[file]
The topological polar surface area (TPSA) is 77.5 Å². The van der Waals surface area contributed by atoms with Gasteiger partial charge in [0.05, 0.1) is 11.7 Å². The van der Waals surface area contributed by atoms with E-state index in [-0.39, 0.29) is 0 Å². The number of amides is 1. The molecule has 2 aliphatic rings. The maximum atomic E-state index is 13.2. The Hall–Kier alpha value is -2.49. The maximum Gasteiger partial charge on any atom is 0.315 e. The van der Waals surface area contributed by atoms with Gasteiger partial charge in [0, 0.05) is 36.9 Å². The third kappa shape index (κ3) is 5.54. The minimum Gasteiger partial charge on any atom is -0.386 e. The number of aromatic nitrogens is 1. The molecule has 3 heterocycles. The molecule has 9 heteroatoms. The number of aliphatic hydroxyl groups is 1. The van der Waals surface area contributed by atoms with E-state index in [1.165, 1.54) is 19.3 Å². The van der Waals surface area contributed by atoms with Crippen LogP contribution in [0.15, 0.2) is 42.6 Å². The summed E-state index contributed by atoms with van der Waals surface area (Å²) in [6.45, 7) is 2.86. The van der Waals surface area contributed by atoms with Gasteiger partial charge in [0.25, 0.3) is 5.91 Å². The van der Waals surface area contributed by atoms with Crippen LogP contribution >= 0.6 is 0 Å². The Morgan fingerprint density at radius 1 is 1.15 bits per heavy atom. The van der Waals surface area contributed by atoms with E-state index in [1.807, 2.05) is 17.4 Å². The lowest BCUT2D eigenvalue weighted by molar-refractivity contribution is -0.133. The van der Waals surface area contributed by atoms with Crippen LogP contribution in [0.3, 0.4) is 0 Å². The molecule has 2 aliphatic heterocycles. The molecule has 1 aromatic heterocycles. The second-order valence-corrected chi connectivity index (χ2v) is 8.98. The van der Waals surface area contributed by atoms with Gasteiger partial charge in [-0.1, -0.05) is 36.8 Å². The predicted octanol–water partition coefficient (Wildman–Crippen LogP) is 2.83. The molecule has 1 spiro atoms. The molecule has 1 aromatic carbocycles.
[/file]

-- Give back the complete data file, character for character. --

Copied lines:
The topological polar surface area (TPSA) is 77.5 Å². The van der Waals surface area contributed by atoms with Gasteiger partial charge in [0.05, 0.1) is 11.7 Å². The van der Waals surface area contributed by atoms with E-state index in [-0.39, 0.29) is 0 Å². The number of amides is 1. The molecule has 2 aliphatic rings. The maximum atomic E-state index is 13.2. The Hall–Kier alpha value is -2.49. The maximum Gasteiger partial charge on any atom is 0.315 e. The van der Waals surface area contributed by atoms with Gasteiger partial charge in [0, 0.05) is 36.9 Å². The third kappa shape index (κ3) is 5.54. The minimum Gasteiger partial charge on any atom is -0.386 e. The number of aromatic nitrogens is 1. The molecule has 3 heterocycles. The molecule has 9 heteroatoms. The number of aliphatic hydroxyl groups is 1. The van der Waals surface area contributed by atoms with E-state index in [1.165, 1.54) is 19.3 Å². The van der Waals surface area contributed by atoms with Crippen LogP contribution in [0.15, 0.2) is 42.6 Å². The summed E-state index contributed by atoms with van der Waals surface area (Å²) in [6.45, 7) is 2.86. The van der Waals surface area contributed by atoms with Gasteiger partial charge in [0.25, 0.3) is 5.91 Å². The van der Waals surface area contributed by atoms with Crippen LogP contribution >= 0.6 is 0 Å². The Morgan fingerprint density at radius 1 is 1.15 bits per heavy atom. The van der Waals surface area contributed by atoms with E-state index in [1.807, 2.05) is 17.4 Å². The lowest BCUT2D eigenvalue weighted by molar-refractivity contribution is -0.133. The van der Waals surface area contributed by atoms with Crippen LogP contribution in [0.3, 0.4) is 0 Å². The molecule has 2 aliphatic heterocycles. The molecule has 1 aromatic heterocycles. The second-order valence-corrected chi connectivity index (χ2v) is 8.98. The van der Waals surface area contributed by atoms with Gasteiger partial charge in [-0.1, -0.05) is 36.8 Å². The predicted octanol–water partition coefficient (Wildman–Crippen LogP) is 2.83. The molecule has 1 spiro atoms. The molecule has 1 aromatic carbocycles.